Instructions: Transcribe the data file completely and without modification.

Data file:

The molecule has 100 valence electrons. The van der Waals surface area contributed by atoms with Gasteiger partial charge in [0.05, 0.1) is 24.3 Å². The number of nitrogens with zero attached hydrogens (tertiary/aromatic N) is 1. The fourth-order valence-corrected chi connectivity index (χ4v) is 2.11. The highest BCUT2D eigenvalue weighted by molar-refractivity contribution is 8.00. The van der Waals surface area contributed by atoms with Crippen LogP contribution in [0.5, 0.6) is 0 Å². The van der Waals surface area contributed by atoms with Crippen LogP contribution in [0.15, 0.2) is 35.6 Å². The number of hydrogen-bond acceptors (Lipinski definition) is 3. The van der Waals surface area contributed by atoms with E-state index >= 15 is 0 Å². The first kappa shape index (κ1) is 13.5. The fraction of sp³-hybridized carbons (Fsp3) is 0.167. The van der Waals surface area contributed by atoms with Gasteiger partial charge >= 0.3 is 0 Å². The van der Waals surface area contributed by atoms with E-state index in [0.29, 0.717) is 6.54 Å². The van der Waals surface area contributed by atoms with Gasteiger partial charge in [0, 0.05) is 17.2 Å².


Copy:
The molecule has 100 valence electrons. The van der Waals surface area contributed by atoms with Gasteiger partial charge in [0.05, 0.1) is 24.3 Å². The number of nitrogens with zero attached hydrogens (tertiary/aromatic N) is 1. The fourth-order valence-corrected chi connectivity index (χ4v) is 2.11. The highest BCUT2D eigenvalue weighted by molar-refractivity contribution is 8.00. The van der Waals surface area contributed by atoms with Crippen LogP contribution in [0.5, 0.6) is 0 Å². The van der Waals surface area contributed by atoms with Crippen LogP contribution in [0.15, 0.2) is 35.6 Å². The number of hydrogen-bond acceptors (Lipinski definition) is 3. The van der Waals surface area contributed by atoms with E-state index >= 15 is 0 Å². The first kappa shape index (κ1) is 13.5. The fraction of sp³-hybridized carbons (Fsp3) is 0.167. The van der Waals surface area contributed by atoms with Gasteiger partial charge >= 0.3 is 0 Å². The van der Waals surface area contributed by atoms with E-state index in [0.29, 0.717) is 6.54 Å². The van der Waals surface area contributed by atoms with Gasteiger partial charge in [0, 0.05) is 17.2 Å².